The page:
By Grant Welker


Two Republican legislators are calling for the resignation of Middlesex County District Attorney Marian T. Ryan after her office did not hold behind bars Jared Remy, who days after an arrest last week allegedly killed his girlfriend at their Waltham home.

Remy, 34, was arrested Tuesday on domestic-assault charges against girlfriend Jennifer Martel, then released on personal recognizance Wednesday. Ryan's office said it did not seek bail or a restraining order because Martel did not attend a hearing that would have extended an initial emergency restraining order.

On Thursday, Remy, the son of former Red Sox second baseman and current longtime broadcaster Jerry Remy, allegedly stabbed Martel to death on the patio outside their home.

Andover Republican state Rep. Jim Lyons said the District Attorney's Office should have sought a high bail on Remy or sought to hold him until a dangerousness hearing could be held.

"They had the defendant in their control, and they let him walk without any hearing or any bail," Lyons said Monday, two days after first calling for Ryan's resignation on Twitter. "That's just absolutely inexcusable."

Another Republican lawmaker, state Rep. Marc Lombardo, of Billerica, echoed Lyons' criticism Monday.

"I think Representative Lyons is spot-on with his call," Lombardo said.

With Remy's criminal history, including 15 court cases, Lombardo said he should have been behind bars.


And, he added, too many other legislators don't want to criticize Ryan because it was Gov. Deval Patrick who appointed her in April to the position after Gerard Leone resigned to take a job in the private sector.

"It's appalling that they wouldn't even call for a dangerousness hearing," Lombardo said, referring to a situation in which Remy could have been held until a later court date.

A spokeswoman for Ryan, Stephanie Guyotte, declined to comment on whether Remy could have been held pending a dangerousness hearing.

Ryan was appointed district attorney until an election can be held for the position next year.

Ryan has already announced she is a candidate. She has been with the office for more than 30 years, most recently as general counsel and chief of the elder and disabled unit.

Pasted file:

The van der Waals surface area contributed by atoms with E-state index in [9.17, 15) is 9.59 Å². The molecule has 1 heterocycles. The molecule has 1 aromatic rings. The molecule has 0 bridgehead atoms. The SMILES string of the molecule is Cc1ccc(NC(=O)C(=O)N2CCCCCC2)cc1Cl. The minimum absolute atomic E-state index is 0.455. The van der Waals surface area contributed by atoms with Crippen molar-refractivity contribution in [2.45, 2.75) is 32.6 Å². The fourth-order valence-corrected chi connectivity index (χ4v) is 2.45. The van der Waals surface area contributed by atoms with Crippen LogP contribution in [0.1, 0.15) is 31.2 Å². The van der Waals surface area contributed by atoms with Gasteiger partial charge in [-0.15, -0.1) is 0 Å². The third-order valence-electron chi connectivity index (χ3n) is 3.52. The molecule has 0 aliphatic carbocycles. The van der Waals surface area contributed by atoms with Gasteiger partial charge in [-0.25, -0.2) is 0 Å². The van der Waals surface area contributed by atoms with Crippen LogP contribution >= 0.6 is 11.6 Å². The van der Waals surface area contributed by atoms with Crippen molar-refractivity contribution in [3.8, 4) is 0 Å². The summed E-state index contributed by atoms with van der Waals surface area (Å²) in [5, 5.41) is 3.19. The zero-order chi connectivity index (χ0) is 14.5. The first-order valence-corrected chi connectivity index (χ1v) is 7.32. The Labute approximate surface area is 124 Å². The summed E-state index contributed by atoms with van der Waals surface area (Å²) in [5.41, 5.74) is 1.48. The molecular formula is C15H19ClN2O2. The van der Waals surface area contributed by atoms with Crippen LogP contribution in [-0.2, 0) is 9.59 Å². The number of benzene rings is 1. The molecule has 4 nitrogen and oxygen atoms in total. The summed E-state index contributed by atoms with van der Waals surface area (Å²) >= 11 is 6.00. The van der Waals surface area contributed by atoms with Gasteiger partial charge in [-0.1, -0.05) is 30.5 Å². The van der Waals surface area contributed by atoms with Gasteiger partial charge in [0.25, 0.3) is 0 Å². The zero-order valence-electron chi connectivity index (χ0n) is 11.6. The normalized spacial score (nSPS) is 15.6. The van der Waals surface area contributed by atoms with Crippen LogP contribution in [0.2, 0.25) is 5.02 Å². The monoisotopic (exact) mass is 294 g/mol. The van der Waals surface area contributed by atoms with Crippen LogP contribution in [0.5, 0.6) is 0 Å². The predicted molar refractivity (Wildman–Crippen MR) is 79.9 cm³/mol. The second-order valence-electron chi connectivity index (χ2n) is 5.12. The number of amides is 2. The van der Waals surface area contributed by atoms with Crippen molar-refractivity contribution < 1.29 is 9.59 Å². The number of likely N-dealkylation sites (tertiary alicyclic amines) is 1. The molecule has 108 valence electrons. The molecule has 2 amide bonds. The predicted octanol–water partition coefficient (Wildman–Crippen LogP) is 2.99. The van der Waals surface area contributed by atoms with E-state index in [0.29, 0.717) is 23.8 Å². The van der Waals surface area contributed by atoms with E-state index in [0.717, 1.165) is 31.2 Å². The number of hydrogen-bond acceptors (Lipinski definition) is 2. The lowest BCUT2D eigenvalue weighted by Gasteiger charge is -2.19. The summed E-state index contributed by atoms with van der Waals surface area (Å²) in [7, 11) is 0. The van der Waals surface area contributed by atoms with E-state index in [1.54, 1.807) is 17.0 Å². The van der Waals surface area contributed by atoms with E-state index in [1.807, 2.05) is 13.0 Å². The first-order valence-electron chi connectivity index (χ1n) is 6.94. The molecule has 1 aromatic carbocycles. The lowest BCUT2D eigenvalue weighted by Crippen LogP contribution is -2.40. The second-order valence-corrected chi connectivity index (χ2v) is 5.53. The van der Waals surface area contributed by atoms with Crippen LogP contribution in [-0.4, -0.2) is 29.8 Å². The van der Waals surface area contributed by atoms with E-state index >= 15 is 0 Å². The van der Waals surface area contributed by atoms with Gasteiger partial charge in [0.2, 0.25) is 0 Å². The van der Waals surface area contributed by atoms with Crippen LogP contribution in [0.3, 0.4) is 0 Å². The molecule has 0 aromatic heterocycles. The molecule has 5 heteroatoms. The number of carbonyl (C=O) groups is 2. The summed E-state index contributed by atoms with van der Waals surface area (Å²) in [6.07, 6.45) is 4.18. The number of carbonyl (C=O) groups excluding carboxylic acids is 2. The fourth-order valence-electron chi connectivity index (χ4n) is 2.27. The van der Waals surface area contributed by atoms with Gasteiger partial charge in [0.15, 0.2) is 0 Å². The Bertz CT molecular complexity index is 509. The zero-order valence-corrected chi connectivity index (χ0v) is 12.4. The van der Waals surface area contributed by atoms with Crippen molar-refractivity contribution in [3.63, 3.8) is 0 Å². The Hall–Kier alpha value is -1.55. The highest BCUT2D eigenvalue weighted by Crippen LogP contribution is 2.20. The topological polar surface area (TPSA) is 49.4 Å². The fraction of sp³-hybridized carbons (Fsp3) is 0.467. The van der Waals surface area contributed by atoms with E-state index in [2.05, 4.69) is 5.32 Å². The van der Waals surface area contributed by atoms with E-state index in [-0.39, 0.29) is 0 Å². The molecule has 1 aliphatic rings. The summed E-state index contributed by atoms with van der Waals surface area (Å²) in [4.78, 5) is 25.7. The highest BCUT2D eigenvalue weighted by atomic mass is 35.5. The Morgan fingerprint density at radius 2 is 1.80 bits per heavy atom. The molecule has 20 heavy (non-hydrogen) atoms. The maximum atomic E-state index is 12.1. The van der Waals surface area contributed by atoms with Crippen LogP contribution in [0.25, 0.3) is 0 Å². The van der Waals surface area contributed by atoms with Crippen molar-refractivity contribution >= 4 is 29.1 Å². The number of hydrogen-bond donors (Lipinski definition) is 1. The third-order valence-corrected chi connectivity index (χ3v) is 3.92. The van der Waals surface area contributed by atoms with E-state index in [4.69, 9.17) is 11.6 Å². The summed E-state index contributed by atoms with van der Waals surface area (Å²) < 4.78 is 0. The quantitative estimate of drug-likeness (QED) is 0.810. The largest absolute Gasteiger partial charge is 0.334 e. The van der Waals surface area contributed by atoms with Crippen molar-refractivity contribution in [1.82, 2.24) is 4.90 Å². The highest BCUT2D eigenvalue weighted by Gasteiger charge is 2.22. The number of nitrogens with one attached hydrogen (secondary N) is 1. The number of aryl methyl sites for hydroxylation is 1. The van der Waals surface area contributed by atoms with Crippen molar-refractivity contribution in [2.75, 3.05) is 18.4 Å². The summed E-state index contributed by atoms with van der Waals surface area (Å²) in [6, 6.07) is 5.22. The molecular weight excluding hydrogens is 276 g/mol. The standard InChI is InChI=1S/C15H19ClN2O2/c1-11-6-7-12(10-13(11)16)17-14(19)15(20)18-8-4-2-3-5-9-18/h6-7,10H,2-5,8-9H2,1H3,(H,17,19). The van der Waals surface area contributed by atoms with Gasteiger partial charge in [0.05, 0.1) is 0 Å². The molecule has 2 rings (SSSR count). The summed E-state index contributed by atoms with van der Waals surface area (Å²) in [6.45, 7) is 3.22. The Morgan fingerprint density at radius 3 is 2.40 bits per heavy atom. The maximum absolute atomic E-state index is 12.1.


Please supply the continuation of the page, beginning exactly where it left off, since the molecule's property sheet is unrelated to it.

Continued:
In a statement Monday, Ryan called the calls for her resignation "an unfortunate attempt to politicize a tragic situation."

"Our focus is on prosecuting the person responsible for killing Jennifer and seeking justice for her and her family," she said.

A 2010 report by the sexual and domestic-violence victims' advocacy group Jane Doe detailed how widespread domestic abuse is in Massachusetts. On any given day, according to a national census in which Massachusetts participated, more than 2,000 domestic-violence victims sought services, including nearly 700 who were given emergency shelter or transitional housing.

Some Democratic legislators expressed concern about the district attorney's handling of the case, but none called for Ryan's resignation.

"Given all the facts, something's got to be done," said state Rep. Jim Miceli, of Wilmington. "We can't have folks like this poor lady who was murdered. We can't have that happen."

Miceli stopped short of criticizing Ryan's office for its handling of the case, but said laws should be strengthened to make it easier to hold someone like Remy, even if the alleged victim does not request a restraining order or testify in court.

"Before I castigate her," he said of Ryan, "I want to know a little more about the case."

Lowell Sen. Eileen Donoghue was supportive of Ryan's office, saying prosecutors' hands are tied if a victim does not seek a restraining order or request that a suspect be held.

"I think it's easy with 20/20 hindsight to judge a situation," she said, adding that not in every case can a suspect be held. "They're a highly professional office. They're no slouches when it comes to law enforcement."

Kevin Murphy, a Democratic state representative from Lowell, was also supportive, criticizing those calling for Ryan's resignation and calling it too early to reach any conclusion.

"It's the height of demagoguery to call for someone's resignation so quickly," he said. 

Colleen Garry, a Dracut representative, said prosecutors can only protect victims as much as they want to be protected.

"My colleagues don't understand the law, don't understand what happens in a criminal court," she said of Lyons and Lombardo.

Democratic Reps. Stephen DiNatale, of Fitchburg, and Dennis Rosa, of Leominster, refused to comment on the calls for Ryan's resignation, as did Sen. Jamie Eldridge, an Acton Democrat who represents Shirley.

The Middlesex Chiefs of Police Association came to Ryan's defense, as well, with the following statement issued by its president, Weston Police Chief Steven Shaw:

"The Middlesex District Attorney's Office has always been, and continues to be, at the forefront of domestic-violence prosecution, prevention and education. District Attorney Marian Ryan has proven her commitment to partnering and collaborating with law enforcement and community service providers to keep victims safe and to prosecute violent offenders. As chiefs, many of us have personally worked with Marian Ryan to bring cases to trial and we know the commitment, experience and dedication she brings to this job. We look forward to continuing this work with her and doing all we can to break the cycle of domestic violence."

Follow Grant Welker on Twitter and Tout @SunGrantWelker.